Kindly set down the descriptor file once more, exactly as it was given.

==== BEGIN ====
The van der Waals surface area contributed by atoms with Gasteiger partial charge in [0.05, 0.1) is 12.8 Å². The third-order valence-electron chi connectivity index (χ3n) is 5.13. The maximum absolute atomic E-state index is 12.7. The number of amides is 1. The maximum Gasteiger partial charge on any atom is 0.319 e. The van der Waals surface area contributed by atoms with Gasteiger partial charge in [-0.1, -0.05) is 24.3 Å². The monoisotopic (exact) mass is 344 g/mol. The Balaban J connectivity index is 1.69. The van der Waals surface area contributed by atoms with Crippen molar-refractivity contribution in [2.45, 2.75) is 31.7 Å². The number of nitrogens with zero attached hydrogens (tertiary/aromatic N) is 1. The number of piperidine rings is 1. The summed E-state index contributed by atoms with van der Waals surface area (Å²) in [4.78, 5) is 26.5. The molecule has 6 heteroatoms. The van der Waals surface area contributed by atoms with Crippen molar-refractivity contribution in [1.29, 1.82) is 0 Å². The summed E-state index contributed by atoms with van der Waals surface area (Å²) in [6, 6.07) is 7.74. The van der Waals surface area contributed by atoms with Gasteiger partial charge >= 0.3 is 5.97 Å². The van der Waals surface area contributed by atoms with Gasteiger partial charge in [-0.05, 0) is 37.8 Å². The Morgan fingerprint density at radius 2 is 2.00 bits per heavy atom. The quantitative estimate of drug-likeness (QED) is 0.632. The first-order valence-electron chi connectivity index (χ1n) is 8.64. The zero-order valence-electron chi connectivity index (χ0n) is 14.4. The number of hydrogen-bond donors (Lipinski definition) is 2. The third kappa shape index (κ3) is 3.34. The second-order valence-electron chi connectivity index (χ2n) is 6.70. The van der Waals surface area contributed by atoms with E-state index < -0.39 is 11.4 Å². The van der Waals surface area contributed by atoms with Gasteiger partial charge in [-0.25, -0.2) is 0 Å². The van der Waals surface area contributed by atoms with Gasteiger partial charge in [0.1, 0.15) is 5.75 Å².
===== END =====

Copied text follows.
The van der Waals surface area contributed by atoms with Gasteiger partial charge in [0.05, 0.1) is 12.8 Å². The third-order valence-electron chi connectivity index (χ3n) is 5.13. The maximum absolute atomic E-state index is 12.7. The number of amides is 1. The maximum Gasteiger partial charge on any atom is 0.319 e. The van der Waals surface area contributed by atoms with Gasteiger partial charge in [-0.1, -0.05) is 24.3 Å². The monoisotopic (exact) mass is 344 g/mol. The Balaban J connectivity index is 1.69. The van der Waals surface area contributed by atoms with Crippen molar-refractivity contribution in [2.45, 2.75) is 31.7 Å². The number of nitrogens with zero attached hydrogens (tertiary/aromatic N) is 1. The number of piperidine rings is 1. The summed E-state index contributed by atoms with van der Waals surface area (Å²) in [4.78, 5) is 26.5. The molecule has 6 heteroatoms. The van der Waals surface area contributed by atoms with Crippen molar-refractivity contribution in [1.29, 1.82) is 0 Å². The summed E-state index contributed by atoms with van der Waals surface area (Å²) in [6, 6.07) is 7.74. The van der Waals surface area contributed by atoms with Gasteiger partial charge >= 0.3 is 5.97 Å². The van der Waals surface area contributed by atoms with Gasteiger partial charge in [-0.05, 0) is 37.8 Å². The Morgan fingerprint density at radius 2 is 2.00 bits per heavy atom. The quantitative estimate of drug-likeness (QED) is 0.632. The first-order valence-electron chi connectivity index (χ1n) is 8.64. The zero-order valence-electron chi connectivity index (χ0n) is 14.4. The number of hydrogen-bond donors (Lipinski definition) is 2. The third kappa shape index (κ3) is 3.34. The second-order valence-electron chi connectivity index (χ2n) is 6.70. The van der Waals surface area contributed by atoms with E-state index < -0.39 is 11.4 Å². The van der Waals surface area contributed by atoms with Gasteiger partial charge in [-0.25, -0.2) is 0 Å². The van der Waals surface area contributed by atoms with Gasteiger partial charge in [0.1, 0.15) is 5.75 Å².